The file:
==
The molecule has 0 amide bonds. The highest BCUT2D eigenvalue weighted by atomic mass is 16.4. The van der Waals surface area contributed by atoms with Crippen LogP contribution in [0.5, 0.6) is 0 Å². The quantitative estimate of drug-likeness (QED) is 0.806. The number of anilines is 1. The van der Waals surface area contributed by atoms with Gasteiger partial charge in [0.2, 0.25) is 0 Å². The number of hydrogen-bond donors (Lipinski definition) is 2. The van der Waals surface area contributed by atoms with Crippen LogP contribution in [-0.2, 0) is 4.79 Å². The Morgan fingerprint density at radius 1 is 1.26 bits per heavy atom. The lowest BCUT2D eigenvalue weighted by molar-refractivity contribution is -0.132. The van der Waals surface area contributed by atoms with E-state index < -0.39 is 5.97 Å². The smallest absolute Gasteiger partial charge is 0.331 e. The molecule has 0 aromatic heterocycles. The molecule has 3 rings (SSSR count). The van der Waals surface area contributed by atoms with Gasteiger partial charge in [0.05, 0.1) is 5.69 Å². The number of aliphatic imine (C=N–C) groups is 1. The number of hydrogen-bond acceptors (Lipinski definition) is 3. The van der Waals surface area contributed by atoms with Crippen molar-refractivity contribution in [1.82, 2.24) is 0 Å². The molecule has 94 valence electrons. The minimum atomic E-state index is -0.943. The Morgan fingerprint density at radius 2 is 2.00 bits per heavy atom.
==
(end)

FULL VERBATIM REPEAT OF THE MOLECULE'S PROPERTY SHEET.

The molecule has 0 amide bonds. The highest BCUT2D eigenvalue weighted by atomic mass is 16.4. The van der Waals surface area contributed by atoms with Crippen LogP contribution in [0.5, 0.6) is 0 Å². The quantitative estimate of drug-likeness (QED) is 0.806. The number of anilines is 1. The van der Waals surface area contributed by atoms with Gasteiger partial charge in [0.2, 0.25) is 0 Å². The number of hydrogen-bond donors (Lipinski definition) is 2. The van der Waals surface area contributed by atoms with Crippen LogP contribution in [-0.2, 0) is 4.79 Å². The Morgan fingerprint density at radius 1 is 1.26 bits per heavy atom. The lowest BCUT2D eigenvalue weighted by molar-refractivity contribution is -0.132. The van der Waals surface area contributed by atoms with E-state index < -0.39 is 5.97 Å². The smallest absolute Gasteiger partial charge is 0.331 e. The molecule has 0 aromatic heterocycles. The molecule has 3 rings (SSSR count). The van der Waals surface area contributed by atoms with Gasteiger partial charge in [0.05, 0.1) is 5.69 Å². The number of aliphatic imine (C=N–C) groups is 1. The number of hydrogen-bond acceptors (Lipinski definition) is 3. The van der Waals surface area contributed by atoms with Crippen molar-refractivity contribution in [1.82, 2.24) is 0 Å². The molecule has 94 valence electrons. The minimum atomic E-state index is -0.943. The Morgan fingerprint density at radius 2 is 2.00 bits per heavy atom.